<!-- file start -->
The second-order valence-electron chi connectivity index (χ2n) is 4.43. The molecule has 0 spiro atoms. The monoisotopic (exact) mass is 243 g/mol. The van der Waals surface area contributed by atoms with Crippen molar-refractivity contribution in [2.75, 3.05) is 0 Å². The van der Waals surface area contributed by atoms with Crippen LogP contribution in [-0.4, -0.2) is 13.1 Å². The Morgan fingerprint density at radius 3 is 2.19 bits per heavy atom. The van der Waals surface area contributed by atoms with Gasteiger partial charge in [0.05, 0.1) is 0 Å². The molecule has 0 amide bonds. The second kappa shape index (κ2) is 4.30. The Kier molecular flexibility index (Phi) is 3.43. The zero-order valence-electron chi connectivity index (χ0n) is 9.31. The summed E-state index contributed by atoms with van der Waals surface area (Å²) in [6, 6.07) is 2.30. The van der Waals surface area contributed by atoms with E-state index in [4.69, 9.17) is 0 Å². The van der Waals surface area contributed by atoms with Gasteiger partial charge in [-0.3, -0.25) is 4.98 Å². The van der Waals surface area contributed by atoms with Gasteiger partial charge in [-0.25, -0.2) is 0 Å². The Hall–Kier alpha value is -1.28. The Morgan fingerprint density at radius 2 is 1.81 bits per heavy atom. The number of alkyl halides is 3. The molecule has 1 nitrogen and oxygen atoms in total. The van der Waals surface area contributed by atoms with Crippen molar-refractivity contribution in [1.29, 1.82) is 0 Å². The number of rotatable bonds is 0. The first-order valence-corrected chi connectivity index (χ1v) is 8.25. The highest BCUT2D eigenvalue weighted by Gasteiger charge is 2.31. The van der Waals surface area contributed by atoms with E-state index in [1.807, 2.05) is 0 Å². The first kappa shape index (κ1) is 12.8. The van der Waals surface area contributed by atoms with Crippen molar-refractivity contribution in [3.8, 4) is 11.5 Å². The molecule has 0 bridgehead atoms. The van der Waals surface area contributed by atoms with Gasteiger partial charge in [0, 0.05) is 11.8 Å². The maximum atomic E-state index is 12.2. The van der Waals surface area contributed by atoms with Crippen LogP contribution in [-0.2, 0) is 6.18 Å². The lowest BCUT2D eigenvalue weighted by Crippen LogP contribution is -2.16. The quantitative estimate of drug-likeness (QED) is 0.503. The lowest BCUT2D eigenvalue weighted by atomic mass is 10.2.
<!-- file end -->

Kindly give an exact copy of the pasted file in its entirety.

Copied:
The second-order valence-electron chi connectivity index (χ2n) is 4.43. The molecule has 0 spiro atoms. The monoisotopic (exact) mass is 243 g/mol. The van der Waals surface area contributed by atoms with Crippen molar-refractivity contribution in [2.75, 3.05) is 0 Å². The van der Waals surface area contributed by atoms with Crippen LogP contribution in [-0.4, -0.2) is 13.1 Å². The Morgan fingerprint density at radius 3 is 2.19 bits per heavy atom. The van der Waals surface area contributed by atoms with Gasteiger partial charge in [0.05, 0.1) is 0 Å². The molecule has 0 amide bonds. The second kappa shape index (κ2) is 4.30. The Kier molecular flexibility index (Phi) is 3.43. The zero-order valence-electron chi connectivity index (χ0n) is 9.31. The summed E-state index contributed by atoms with van der Waals surface area (Å²) in [6, 6.07) is 2.30. The van der Waals surface area contributed by atoms with E-state index in [4.69, 9.17) is 0 Å². The van der Waals surface area contributed by atoms with Gasteiger partial charge in [-0.3, -0.25) is 4.98 Å². The van der Waals surface area contributed by atoms with Gasteiger partial charge in [-0.25, -0.2) is 0 Å². The Hall–Kier alpha value is -1.28. The Morgan fingerprint density at radius 2 is 1.81 bits per heavy atom. The number of alkyl halides is 3. The molecule has 1 nitrogen and oxygen atoms in total. The van der Waals surface area contributed by atoms with Crippen molar-refractivity contribution in [1.29, 1.82) is 0 Å². The number of rotatable bonds is 0. The first-order valence-corrected chi connectivity index (χ1v) is 8.25. The highest BCUT2D eigenvalue weighted by Gasteiger charge is 2.31. The van der Waals surface area contributed by atoms with E-state index in [1.807, 2.05) is 0 Å². The first kappa shape index (κ1) is 12.8. The van der Waals surface area contributed by atoms with Crippen molar-refractivity contribution in [3.8, 4) is 11.5 Å². The molecule has 0 bridgehead atoms. The van der Waals surface area contributed by atoms with Gasteiger partial charge in [0, 0.05) is 11.8 Å². The maximum atomic E-state index is 12.2. The van der Waals surface area contributed by atoms with Crippen LogP contribution in [-0.2, 0) is 6.18 Å². The lowest BCUT2D eigenvalue weighted by Crippen LogP contribution is -2.16. The quantitative estimate of drug-likeness (QED) is 0.503. The lowest BCUT2D eigenvalue weighted by atomic mass is 10.2.